When you’re writing for the web, you want to make sure that your content is easy to read and that it flows well. Editing your content before publishing helps you achieve all this while making sure that none of those pesky grammatical errors or oh-so embarrassing typos makes it into the final copy.
There are several ways to make sure your work gets edited. You can self-edit the article, ask family and/or friends, get peer editing done or hire a professional editor. In this 5-part series, we’ll walk you through the basics of editing and give you tips on how to make the most of however you choose to get edited.
In part 1, I’ll explain why you need editing and what you can expect from the process. Next, in Part II, I’ll share some tips on how to self-edit your article. In Part III, I’ll show you how to get honest feedback from friends and family editing your work. In Part IV, I’ll wade into the world of peer editing. Finally, in Part IV, I’ll help you understand what it’s like to work with a professional editor.
Grab a cup of coffee and let’s get started.
What is Editing and Why You Need It
Editing is the process of improving and refining your writing before it’s published. It’s important because it makes your writing more consistent, more readable, and more persuasive. The goal of editing is to make sure that your content is clear, coherent and error-free so that your readers don’t have to work hard to understand what you are saying.
There is a significant difference between editing and proofreading; however, the terms are often used interchangeably. So, how are they different?
As Heidi Thorne puts it, “Editing is all about the message. Proofreading is all about the mechanics.” Editing focuses on the flow, structure, organisation, and content of your article. An editor will look at what you are trying to achieve with your article and ensure that it meets the brief. On the other hand, proofreading is more about fixing spelling, punctuation and grammatical errors. It is typically done after the article has already been edited.
At this point, you might be wondering if you even need editing or is proofreading sufficient. The answer is: you need proofreading at a minimum but, ideally, you should have your article both edited and proofread.
If you’ve ever been through the editing process you know how much of a difference it can make to your article to have another pair of eyes look it over. However, if you are on the fence, here are some reasons you need editing:
- It helps you find the blind spots in your writing. Sometimes, when you’re writing, you can miss out on important background information because you automatically assume the reader knows what you’re talking about. An editor will ask you incisive questions that can help you figure out these gaps and add the necessary information that makes your article even more impactful.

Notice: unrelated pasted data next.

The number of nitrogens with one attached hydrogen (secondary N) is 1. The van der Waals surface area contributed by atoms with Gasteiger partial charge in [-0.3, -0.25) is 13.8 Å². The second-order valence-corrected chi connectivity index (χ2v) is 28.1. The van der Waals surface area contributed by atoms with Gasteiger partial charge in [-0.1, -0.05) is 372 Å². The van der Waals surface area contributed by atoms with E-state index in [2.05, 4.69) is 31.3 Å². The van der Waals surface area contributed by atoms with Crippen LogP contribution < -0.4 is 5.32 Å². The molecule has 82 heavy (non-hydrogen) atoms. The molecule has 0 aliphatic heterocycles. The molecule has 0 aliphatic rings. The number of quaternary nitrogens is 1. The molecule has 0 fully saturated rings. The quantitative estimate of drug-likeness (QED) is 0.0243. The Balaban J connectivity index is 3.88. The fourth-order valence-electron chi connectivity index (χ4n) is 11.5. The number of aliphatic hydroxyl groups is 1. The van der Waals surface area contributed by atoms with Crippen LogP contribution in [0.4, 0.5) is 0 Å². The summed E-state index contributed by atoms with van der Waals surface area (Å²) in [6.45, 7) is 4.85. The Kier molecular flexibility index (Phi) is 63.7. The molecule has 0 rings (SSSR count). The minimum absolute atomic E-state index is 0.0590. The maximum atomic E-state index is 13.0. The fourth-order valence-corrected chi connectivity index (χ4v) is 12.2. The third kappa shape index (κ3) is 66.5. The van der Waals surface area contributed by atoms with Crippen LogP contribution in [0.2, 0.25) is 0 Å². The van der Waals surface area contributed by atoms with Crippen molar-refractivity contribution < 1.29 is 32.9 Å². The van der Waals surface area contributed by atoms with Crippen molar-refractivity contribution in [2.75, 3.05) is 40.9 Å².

- It ensures that you meet your goals. A good editor will discuss your goals for the article and who your target audience is before going through the editing process. They will keep these goals in mind and give suggestions on how to best achieve them.
- Good writing follows a consistent narrative, structure, and flow. Sometimes, this flow is broken because you don’t want to delete certain words or paragraphs you’ve become attached to. An editor will work with you on the structure and help you trim any content that doesn’t add value to your article. They will ensure that the tone of your article is consistent and matches what your audience expects.
- Going through the editing process will help you become a better writer. A good editor will tell you what your strengths are and also point out areas for improvement. Over time, you’ll see an improvement in your writing and find yourself making fewer errors.
Now that you understand the importance of editing, let’s find out what a typical editing process looks like.
The Editing Process
The editing process is a series of steps a draft goes through to become the best version of itself. Every editor follows their own process and while they may change the order depending on what works for them, there are certain steps they follow. Pro tip: if you’re self-editing, ideally, you should begin with steps 1 and it’s best if you finish with step 6.
- Start with ‘why’: Why are you writing this article? How will it benefit your audience? What would you like to achieve through this article? Getting a keen understanding of this works as a kind of rubric against which to edit the article. Let your editor know what your goals are with the article so they can help you meet them.